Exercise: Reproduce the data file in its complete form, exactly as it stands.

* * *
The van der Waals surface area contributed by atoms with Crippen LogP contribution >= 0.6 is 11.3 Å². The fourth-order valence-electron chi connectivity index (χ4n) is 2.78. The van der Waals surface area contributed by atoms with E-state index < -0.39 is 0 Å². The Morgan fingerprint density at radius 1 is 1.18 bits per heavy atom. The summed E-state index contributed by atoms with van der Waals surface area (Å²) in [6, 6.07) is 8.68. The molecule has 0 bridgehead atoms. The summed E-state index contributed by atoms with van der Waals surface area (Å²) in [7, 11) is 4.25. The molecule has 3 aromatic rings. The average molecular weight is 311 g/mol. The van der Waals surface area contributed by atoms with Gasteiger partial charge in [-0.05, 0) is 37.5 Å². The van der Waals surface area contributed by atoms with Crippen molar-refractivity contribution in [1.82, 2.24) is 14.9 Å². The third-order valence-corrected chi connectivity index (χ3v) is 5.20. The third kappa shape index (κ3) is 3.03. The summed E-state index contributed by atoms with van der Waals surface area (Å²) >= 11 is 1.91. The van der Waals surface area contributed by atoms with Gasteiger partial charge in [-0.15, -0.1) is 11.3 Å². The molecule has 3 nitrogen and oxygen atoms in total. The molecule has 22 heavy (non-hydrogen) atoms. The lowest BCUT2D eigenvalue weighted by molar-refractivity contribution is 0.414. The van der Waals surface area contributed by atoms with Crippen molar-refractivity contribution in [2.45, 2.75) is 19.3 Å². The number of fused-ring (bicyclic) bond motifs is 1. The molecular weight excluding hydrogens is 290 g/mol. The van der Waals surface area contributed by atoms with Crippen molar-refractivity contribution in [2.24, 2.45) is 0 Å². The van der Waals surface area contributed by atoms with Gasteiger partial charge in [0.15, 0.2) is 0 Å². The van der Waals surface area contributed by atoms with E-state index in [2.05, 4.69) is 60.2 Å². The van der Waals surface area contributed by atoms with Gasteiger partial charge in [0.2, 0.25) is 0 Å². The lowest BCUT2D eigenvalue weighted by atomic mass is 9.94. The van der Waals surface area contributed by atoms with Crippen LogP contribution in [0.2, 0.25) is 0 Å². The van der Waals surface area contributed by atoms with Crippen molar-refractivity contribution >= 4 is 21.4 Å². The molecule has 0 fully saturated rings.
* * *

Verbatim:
The van der Waals surface area contributed by atoms with Crippen LogP contribution >= 0.6 is 11.3 Å². The fourth-order valence-electron chi connectivity index (χ4n) is 2.78. The van der Waals surface area contributed by atoms with E-state index < -0.39 is 0 Å². The Morgan fingerprint density at radius 1 is 1.18 bits per heavy atom. The summed E-state index contributed by atoms with van der Waals surface area (Å²) in [6, 6.07) is 8.68. The molecule has 0 bridgehead atoms. The summed E-state index contributed by atoms with van der Waals surface area (Å²) in [7, 11) is 4.25. The molecule has 3 aromatic rings. The average molecular weight is 311 g/mol. The van der Waals surface area contributed by atoms with Gasteiger partial charge in [-0.05, 0) is 37.5 Å². The van der Waals surface area contributed by atoms with Crippen molar-refractivity contribution in [1.82, 2.24) is 14.9 Å². The third-order valence-corrected chi connectivity index (χ3v) is 5.20. The third kappa shape index (κ3) is 3.03. The summed E-state index contributed by atoms with van der Waals surface area (Å²) >= 11 is 1.91. The van der Waals surface area contributed by atoms with Gasteiger partial charge in [-0.15, -0.1) is 11.3 Å². The molecule has 3 nitrogen and oxygen atoms in total. The molecule has 22 heavy (non-hydrogen) atoms. The lowest BCUT2D eigenvalue weighted by molar-refractivity contribution is 0.414. The van der Waals surface area contributed by atoms with Crippen molar-refractivity contribution in [2.45, 2.75) is 19.3 Å². The number of fused-ring (bicyclic) bond motifs is 1. The molecular weight excluding hydrogens is 290 g/mol. The van der Waals surface area contributed by atoms with Crippen molar-refractivity contribution in [2.24, 2.45) is 0 Å². The van der Waals surface area contributed by atoms with Gasteiger partial charge in [0.15, 0.2) is 0 Å². The van der Waals surface area contributed by atoms with E-state index in [2.05, 4.69) is 60.2 Å². The van der Waals surface area contributed by atoms with Gasteiger partial charge in [0.2, 0.25) is 0 Å². The lowest BCUT2D eigenvalue weighted by atomic mass is 9.94. The van der Waals surface area contributed by atoms with Crippen LogP contribution in [0.2, 0.25) is 0 Å². The van der Waals surface area contributed by atoms with Crippen molar-refractivity contribution >= 4 is 21.4 Å². The molecule has 0 fully saturated rings.